Collaborative Research on Ageing in Europe project’s aims and main results
© Leonardi et al; licensee BioMed Central Ltd. 2013
Published: 23 August 2013
The FP7 Collaborative Research on Ageing in Europe project (COURAGE) (http://www.courageproject.eu) collected data on the determinants of health and disability in an ageing population, with specific tools for the evaluation of the role of built environment and social networks on health, disability, quality of life and well-being. The aims of the project were to develop a survey protocol for European studies on ageing and determinants of disability in ageing, demonstrating its reliability and validity, and to demonstrate substantial innovations in ageing survey methodology, providing a cross-population analysis and a baseline for European and international longitudinal data collection.
The project’s fieldwork was conducted, from May 2011 to March 2012, on a sample of 10,800 persons from Finland, Poland and Spain. Mean age was 59.27 for Finland, 57.62 for Poland and 60.44 years for Spain.
On the whole sample a trend of increase in functioning difficulties with age and with levels of household wealth was observed, with older subjects and those with lower wealth reporting more difficulties. Quality of life is perceived as better in Finland and in Spain than in Poland. The levels of quality of life decrease with the increase of age, and in Poland this decreasing is significantly higher.
People from Finland showed the highest well-being, and those from Poland the lowest. Life evaluation worsened along the life span, whereas the affect tended to improve: positive affect increased and negative affect decreased in Finland and Spain. In Poland negative affect increased with age.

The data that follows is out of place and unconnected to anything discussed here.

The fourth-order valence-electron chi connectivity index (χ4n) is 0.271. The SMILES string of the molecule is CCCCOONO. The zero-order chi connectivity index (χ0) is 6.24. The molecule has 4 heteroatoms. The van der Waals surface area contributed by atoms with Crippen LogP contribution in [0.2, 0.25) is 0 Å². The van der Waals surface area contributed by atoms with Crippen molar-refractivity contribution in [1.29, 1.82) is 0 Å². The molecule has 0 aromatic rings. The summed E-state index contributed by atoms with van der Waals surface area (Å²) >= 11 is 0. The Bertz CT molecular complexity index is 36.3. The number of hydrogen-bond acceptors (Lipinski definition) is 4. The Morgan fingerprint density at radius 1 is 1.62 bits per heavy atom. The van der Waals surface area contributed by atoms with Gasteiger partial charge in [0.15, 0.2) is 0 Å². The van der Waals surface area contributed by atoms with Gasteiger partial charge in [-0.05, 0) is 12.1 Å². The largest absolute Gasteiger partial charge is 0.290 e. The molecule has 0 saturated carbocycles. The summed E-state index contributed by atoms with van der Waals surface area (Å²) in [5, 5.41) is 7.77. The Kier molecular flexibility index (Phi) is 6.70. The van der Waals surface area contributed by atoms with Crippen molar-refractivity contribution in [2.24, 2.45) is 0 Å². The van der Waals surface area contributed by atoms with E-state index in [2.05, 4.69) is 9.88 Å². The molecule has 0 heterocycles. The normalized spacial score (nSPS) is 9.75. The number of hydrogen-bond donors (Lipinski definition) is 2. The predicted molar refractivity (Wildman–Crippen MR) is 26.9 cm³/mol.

Worse social networks are associated with higher age, while higher level of education is associated with better social networks. Furthermore, better levels of social networks are related with living in rural places, for the three countries. Reported good or very good health is associated with a better persons-environment interaction; people younger than 50 perceived their neighbourhood environment as more usable. Country-specific differences were found: in general, Polish respondents reported worse person-environment interactions, and Spanish better interactions. In the objective evaluation of built environment was found that environment was assessed as more facilitative in Spain than in Finland.
In conclusion, the newly developed and validated COURAGE Protocol for Ageing Studies has proven to be a valid tool for collecting comparable data in ageing populations. The COURAGE Project created valid and reliable scientific evidence for disability and ageing research and policy development that showed cross-country comparability. It is therefore recommended that future studies exploring determinants of health and disability in ageing use COURAGE-derived methodology.
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